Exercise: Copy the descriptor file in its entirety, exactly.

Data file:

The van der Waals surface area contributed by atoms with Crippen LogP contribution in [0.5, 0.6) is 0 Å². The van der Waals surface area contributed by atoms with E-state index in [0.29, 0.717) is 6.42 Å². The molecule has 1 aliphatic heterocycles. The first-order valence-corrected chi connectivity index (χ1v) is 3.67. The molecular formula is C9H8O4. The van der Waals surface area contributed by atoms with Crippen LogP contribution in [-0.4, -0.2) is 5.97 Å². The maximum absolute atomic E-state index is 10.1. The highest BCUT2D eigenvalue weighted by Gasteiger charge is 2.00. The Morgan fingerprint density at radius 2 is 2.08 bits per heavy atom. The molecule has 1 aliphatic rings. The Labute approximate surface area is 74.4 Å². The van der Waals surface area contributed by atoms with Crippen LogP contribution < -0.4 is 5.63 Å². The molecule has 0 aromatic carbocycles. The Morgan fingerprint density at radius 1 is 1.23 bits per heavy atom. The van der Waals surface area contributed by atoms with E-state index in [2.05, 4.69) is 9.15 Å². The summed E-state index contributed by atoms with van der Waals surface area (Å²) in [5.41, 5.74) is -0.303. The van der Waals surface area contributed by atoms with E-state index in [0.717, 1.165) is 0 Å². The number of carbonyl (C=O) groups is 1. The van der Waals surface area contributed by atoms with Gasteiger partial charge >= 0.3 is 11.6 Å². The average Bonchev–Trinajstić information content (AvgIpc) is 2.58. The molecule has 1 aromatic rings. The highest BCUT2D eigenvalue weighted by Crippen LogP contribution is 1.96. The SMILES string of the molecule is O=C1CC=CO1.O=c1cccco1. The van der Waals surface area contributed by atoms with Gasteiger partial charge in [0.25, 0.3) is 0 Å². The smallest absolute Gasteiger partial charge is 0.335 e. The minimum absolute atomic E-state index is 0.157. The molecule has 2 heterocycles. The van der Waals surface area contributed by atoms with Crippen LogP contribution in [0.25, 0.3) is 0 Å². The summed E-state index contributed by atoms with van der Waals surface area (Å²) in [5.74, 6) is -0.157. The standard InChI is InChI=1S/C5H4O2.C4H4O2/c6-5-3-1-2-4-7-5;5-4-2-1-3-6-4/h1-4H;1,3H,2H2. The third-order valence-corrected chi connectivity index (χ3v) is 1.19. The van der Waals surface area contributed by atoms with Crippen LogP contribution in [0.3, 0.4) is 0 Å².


The van der Waals surface area contributed by atoms with Crippen LogP contribution in [0.5, 0.6) is 0 Å². The van der Waals surface area contributed by atoms with E-state index in [0.29, 0.717) is 6.42 Å². The molecule has 1 aliphatic heterocycles. The first-order valence-corrected chi connectivity index (χ1v) is 3.67. The molecular formula is C9H8O4. The van der Waals surface area contributed by atoms with Crippen LogP contribution in [-0.4, -0.2) is 5.97 Å². The maximum absolute atomic E-state index is 10.1. The highest BCUT2D eigenvalue weighted by Gasteiger charge is 2.00. The Morgan fingerprint density at radius 2 is 2.08 bits per heavy atom. The molecule has 1 aliphatic rings. The Labute approximate surface area is 74.4 Å². The van der Waals surface area contributed by atoms with Crippen LogP contribution < -0.4 is 5.63 Å². The molecule has 0 aromatic carbocycles. The Morgan fingerprint density at radius 1 is 1.23 bits per heavy atom. The van der Waals surface area contributed by atoms with E-state index in [2.05, 4.69) is 9.15 Å². The summed E-state index contributed by atoms with van der Waals surface area (Å²) in [5.41, 5.74) is -0.303. The van der Waals surface area contributed by atoms with E-state index in [0.717, 1.165) is 0 Å². The number of carbonyl (C=O) groups is 1. The van der Waals surface area contributed by atoms with Gasteiger partial charge >= 0.3 is 11.6 Å². The average Bonchev–Trinajstić information content (AvgIpc) is 2.58. The molecule has 1 aromatic rings. The highest BCUT2D eigenvalue weighted by Crippen LogP contribution is 1.96. The SMILES string of the molecule is O=C1CC=CO1.O=c1cccco1. The van der Waals surface area contributed by atoms with Gasteiger partial charge in [0.25, 0.3) is 0 Å². The smallest absolute Gasteiger partial charge is 0.335 e. The minimum absolute atomic E-state index is 0.157. The molecule has 2 heterocycles. The van der Waals surface area contributed by atoms with Crippen LogP contribution in [0.25, 0.3) is 0 Å². The summed E-state index contributed by atoms with van der Waals surface area (Å²) in [5.74, 6) is -0.157. The standard InChI is InChI=1S/C5H4O2.C4H4O2/c6-5-3-1-2-4-7-5;5-4-2-1-3-6-4/h1-4H;1,3H,2H2. The third-order valence-corrected chi connectivity index (χ3v) is 1.19. The van der Waals surface area contributed by atoms with Crippen LogP contribution in [0.3, 0.4) is 0 Å².